The samples in Brazil, Chile, China (mainland), Colombia, India, Malaysia, Mexico, Peru, Russia, Saudi Arabia, Singapore, South Africa, and Turkey are more urban, more educated, and/or more affluent than the general population. The survey results for these markets should be viewed as reflecting the views of the more “connected” segment of their population.

The data is weighted so that each market’s sample composition best reflects the demographic profile of the adult population according to the most recent census data.

The Global average reflects the average result of all the countries and markets where the survey was conducted that year. It has not been adjusted to the population size of each country or market and is not intended to suggest a total result.

Where results do not sum to 100 or the ‘difference’ appears to be +/-1 more/less than the actual, this may be due to rounding, multiple responses or the exclusion of don't knows or not stated responses.

The precision of Ipsos online polls is calculated using a credibility interval with a poll of 1,000 accurate to +/- 3.5 percentage points and of 500 accurate to +/- 4.8 percentage points. For more information on Ipsos’s use of credibility intervals, please visit the Ipsos website.

The publication of these findings abides by local rules and regulations.

For more information on this news release, please contact:

Sanyam Sethi
Vice President, Ipsos Public Affairs
[email protected]

Chris Martyn

Chief Research Officer, Ipsos Public Affairs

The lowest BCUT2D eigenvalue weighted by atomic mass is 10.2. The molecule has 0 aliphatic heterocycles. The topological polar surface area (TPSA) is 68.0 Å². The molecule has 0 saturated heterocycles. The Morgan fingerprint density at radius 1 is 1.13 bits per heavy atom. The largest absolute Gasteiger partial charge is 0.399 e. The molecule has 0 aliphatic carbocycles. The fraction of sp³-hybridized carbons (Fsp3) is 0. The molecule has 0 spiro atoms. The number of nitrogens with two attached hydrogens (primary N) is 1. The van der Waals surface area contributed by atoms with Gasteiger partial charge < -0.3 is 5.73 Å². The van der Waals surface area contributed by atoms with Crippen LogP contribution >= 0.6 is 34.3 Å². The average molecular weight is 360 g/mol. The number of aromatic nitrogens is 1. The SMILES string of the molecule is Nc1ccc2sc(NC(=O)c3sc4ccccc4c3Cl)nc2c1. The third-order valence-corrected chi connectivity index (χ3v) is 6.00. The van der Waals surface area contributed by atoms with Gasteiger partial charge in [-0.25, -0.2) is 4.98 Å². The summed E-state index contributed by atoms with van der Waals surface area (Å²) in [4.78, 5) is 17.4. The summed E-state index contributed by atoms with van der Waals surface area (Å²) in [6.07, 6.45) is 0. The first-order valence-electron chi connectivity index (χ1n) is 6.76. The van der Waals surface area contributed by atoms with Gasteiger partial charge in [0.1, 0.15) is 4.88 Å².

[email protected]

About Ipsos

Ipsos is the world’s third largest market research company, present in 90 markets and employing more than 18,000 people.

Our passionately curious research professionals, analysts and scientists have built unique multi-specialist capabilities that provide true understanding and powerful insights into the actions, opinions and motivations of citizens, consumers, patients, customers or employees. We serve more than 5000 clients across the world with 75 business solutions.

Founded in France in 1975, Ipsos is listed on the Euronext Paris since July 1st, 1999. The company is part of the SBF 120 and the Mid-60 index and is eligible for the Deferred Settlement Service (SRD).

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[1] Based on a comparison of percentage saying most adults can be trusted in 23 countries with Ipsos’s Consumer Confidence Index for each of these countries—a composite metric indicative of consumers’ perceptions about their current and prospective financial situation, purchasing comfort, and economic, jobs, and investment environment. It was found that these metrics were highly correlated: R-squared of 0.76 and 0.54, respectively for relationship of interpersonal trust with Consumer Confidence and Happiness.

The author(s)
  • Sanyam Sethi Vice President, Ipsos Public Affairs
  • Chris Martyn Chief Research Officer, Canada, Public Affairs